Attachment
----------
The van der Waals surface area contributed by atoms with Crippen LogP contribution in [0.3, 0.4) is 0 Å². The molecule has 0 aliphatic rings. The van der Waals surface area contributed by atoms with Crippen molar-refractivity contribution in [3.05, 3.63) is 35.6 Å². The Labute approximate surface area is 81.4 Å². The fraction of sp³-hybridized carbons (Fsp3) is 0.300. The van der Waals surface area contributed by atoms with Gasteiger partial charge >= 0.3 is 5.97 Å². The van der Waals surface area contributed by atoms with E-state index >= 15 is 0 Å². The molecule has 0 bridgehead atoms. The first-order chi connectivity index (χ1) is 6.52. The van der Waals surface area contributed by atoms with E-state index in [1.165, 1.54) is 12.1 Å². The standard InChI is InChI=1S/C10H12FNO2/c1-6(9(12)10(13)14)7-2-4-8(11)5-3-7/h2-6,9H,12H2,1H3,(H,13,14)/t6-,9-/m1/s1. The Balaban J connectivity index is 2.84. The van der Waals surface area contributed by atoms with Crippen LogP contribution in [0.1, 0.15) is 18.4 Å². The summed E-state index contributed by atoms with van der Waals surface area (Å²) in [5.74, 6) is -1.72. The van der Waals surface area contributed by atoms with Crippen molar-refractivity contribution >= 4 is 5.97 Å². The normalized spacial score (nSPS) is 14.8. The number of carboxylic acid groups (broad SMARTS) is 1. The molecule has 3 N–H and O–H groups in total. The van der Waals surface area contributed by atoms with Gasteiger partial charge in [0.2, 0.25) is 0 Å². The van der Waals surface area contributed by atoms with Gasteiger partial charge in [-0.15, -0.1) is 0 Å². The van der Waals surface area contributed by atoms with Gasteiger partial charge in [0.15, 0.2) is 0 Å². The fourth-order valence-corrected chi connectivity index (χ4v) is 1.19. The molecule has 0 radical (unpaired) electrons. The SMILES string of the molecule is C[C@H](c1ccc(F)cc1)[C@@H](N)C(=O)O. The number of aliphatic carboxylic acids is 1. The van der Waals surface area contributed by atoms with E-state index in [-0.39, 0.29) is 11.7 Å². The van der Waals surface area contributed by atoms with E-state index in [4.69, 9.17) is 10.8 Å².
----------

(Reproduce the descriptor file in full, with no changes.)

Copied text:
The van der Waals surface area contributed by atoms with Crippen LogP contribution in [0.3, 0.4) is 0 Å². The molecule has 0 aliphatic rings. The van der Waals surface area contributed by atoms with Crippen molar-refractivity contribution in [3.05, 3.63) is 35.6 Å². The Labute approximate surface area is 81.4 Å². The fraction of sp³-hybridized carbons (Fsp3) is 0.300. The van der Waals surface area contributed by atoms with Gasteiger partial charge >= 0.3 is 5.97 Å². The van der Waals surface area contributed by atoms with E-state index >= 15 is 0 Å². The molecule has 0 bridgehead atoms. The first-order chi connectivity index (χ1) is 6.52. The van der Waals surface area contributed by atoms with E-state index in [1.165, 1.54) is 12.1 Å². The standard InChI is InChI=1S/C10H12FNO2/c1-6(9(12)10(13)14)7-2-4-8(11)5-3-7/h2-6,9H,12H2,1H3,(H,13,14)/t6-,9-/m1/s1. The Balaban J connectivity index is 2.84. The van der Waals surface area contributed by atoms with Crippen LogP contribution in [0.1, 0.15) is 18.4 Å². The summed E-state index contributed by atoms with van der Waals surface area (Å²) in [5.74, 6) is -1.72. The van der Waals surface area contributed by atoms with Crippen molar-refractivity contribution >= 4 is 5.97 Å². The normalized spacial score (nSPS) is 14.8. The number of carboxylic acid groups (broad SMARTS) is 1. The molecule has 3 N–H and O–H groups in total. The van der Waals surface area contributed by atoms with Gasteiger partial charge in [0.2, 0.25) is 0 Å². The van der Waals surface area contributed by atoms with Gasteiger partial charge in [-0.15, -0.1) is 0 Å². The van der Waals surface area contributed by atoms with Gasteiger partial charge in [0.15, 0.2) is 0 Å². The fourth-order valence-corrected chi connectivity index (χ4v) is 1.19. The molecule has 0 radical (unpaired) electrons. The SMILES string of the molecule is C[C@H](c1ccc(F)cc1)[C@@H](N)C(=O)O. The number of aliphatic carboxylic acids is 1. The van der Waals surface area contributed by atoms with E-state index in [-0.39, 0.29) is 11.7 Å². The van der Waals surface area contributed by atoms with E-state index in [4.69, 9.17) is 10.8 Å².